CALCICOLE: A plant that thrives on an alkaline soil. See also acid and lime.
CALCIFUGE: A plant that needs an acid soil.
CALYX: A whorl of modified leaves forming the outer case of bud or envelope of flower.
CANE: A thin stake, usually made of bamboo, used to steady or train plants. Also a long, cane-like stem produced by certain plants (e.g., blackberry).
CANE FRUITS: Types of fruit bushes producing cane-like stems (e.g., blackberry, raspberry).
CHITTING: The practice of letting certain plants (e.g., potatoes) sprout before being planted.
CHLOROPHYLL: The green pigment in most plants which combines water (in sap) and carbon dioxide from the air in the presence of sunlight to produce sugars to feed the plant, during which process oxygen is given off as a waste product. If a plant loses its natural green colour and begins to turn yellow, it is said to be chlorotic. This condition is often caused by a lack of available iron and magnesium in the soil, and frequently happens with calcifuges, as these minerals are ‘locked up’ in a soil with a high pH in a form which the plants cannot absorb.
CLAY: A soil made up of minute particles of mineral rock.
CLOCHE: A portable structure of glass or other transparent material (e.g., PVC, polythene), used to protect early crops against bad weather and to encourage earlier maturing.
COCOA SHELL: The outer husk of the chocolate bean, which makes an excellent mulch.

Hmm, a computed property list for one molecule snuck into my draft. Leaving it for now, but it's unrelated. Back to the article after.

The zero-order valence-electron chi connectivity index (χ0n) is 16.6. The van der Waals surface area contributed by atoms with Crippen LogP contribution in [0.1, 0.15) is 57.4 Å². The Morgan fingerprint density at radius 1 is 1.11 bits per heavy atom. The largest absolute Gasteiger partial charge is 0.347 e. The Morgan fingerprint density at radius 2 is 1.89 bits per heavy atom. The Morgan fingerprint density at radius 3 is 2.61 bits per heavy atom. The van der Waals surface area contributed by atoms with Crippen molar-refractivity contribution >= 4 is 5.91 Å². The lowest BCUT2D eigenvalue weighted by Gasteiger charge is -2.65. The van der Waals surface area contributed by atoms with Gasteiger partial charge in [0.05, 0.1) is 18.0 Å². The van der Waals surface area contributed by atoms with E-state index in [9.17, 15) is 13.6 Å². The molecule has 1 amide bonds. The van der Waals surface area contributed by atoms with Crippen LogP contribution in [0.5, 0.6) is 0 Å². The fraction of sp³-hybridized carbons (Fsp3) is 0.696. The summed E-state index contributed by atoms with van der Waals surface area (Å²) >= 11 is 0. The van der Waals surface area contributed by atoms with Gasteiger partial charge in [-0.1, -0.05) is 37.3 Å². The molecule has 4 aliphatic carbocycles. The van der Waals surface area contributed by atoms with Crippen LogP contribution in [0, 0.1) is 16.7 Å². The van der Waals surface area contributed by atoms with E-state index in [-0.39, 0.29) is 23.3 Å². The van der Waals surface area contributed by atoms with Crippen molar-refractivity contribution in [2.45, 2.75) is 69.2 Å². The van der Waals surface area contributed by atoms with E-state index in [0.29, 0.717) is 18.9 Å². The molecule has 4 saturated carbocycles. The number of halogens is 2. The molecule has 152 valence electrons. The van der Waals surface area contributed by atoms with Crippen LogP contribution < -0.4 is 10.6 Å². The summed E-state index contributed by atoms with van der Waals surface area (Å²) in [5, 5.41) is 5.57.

COIR: The outer covering of the coconut. Originally used as matting, it is now composted as a substitute for peat, or woven into hanging basket liners.
COLD FRAME: See frame.
COMPOST: This word has two totally different meanings which are often confused. It can refer to garden or kitchen refuse which has been rotted down in a heap or bin and is dug in as a useful soil improver. It can also mean a mixture based on peat or peat substitute sometimes containing good quality loam) into which seeds are sown, cuttings struck (.see strike) and plants potted (see potting).
CONIFER:A type of evergreen, which usually (though not always) produces its seed in structures called cones. They generally have specially-shaped leaves, often needle-like.
CONTAINER: A receptacle in which a plant or plants are grown independent of the open ground. A container can be almost anything from an antique stone urn to an old bucket. In recent years ‘containerization’ has become a popular way of growing nursery stock for replanting and resale. By this method, until they are ready for planting in their permanent positions, plants are grown from the seed or cutting stage in a series of containers of increasing size, potting on into larger ones as they grow bigger, instead of being raised in the open ground and dug up for replanting. In this way, when the plants are eventually ready to plant out, they suffer the minimum of disturbance and consequently re-establish themselves more quickly.
CORDON: A method of training a plant, usually a fruit bush or tree. Instead of allowing it to branch naturally, growth is usually restricted to one, though sometimes to two or three stems supported by canes and/or wires. The main purpose is to enable more than one variety to be grown in a small space.
CORM: A swollen modified stem base with a similar function to that of a bulb (e.g., crocus).
CROWN: The top part of the roots, from which shoots emerge. Also the mass of branches at the top of the trunk of a tree.
CULTIVAR: See variety.
CULTIVATION: Working land or soil for the purpose of growing plants on it; also giving active attention to the growth of plants or crops.
CUTTING: A piece of a plant removed from the parent and prepared in some way, which will eventually grow roots and shoots of its own and develop into a new independent plant.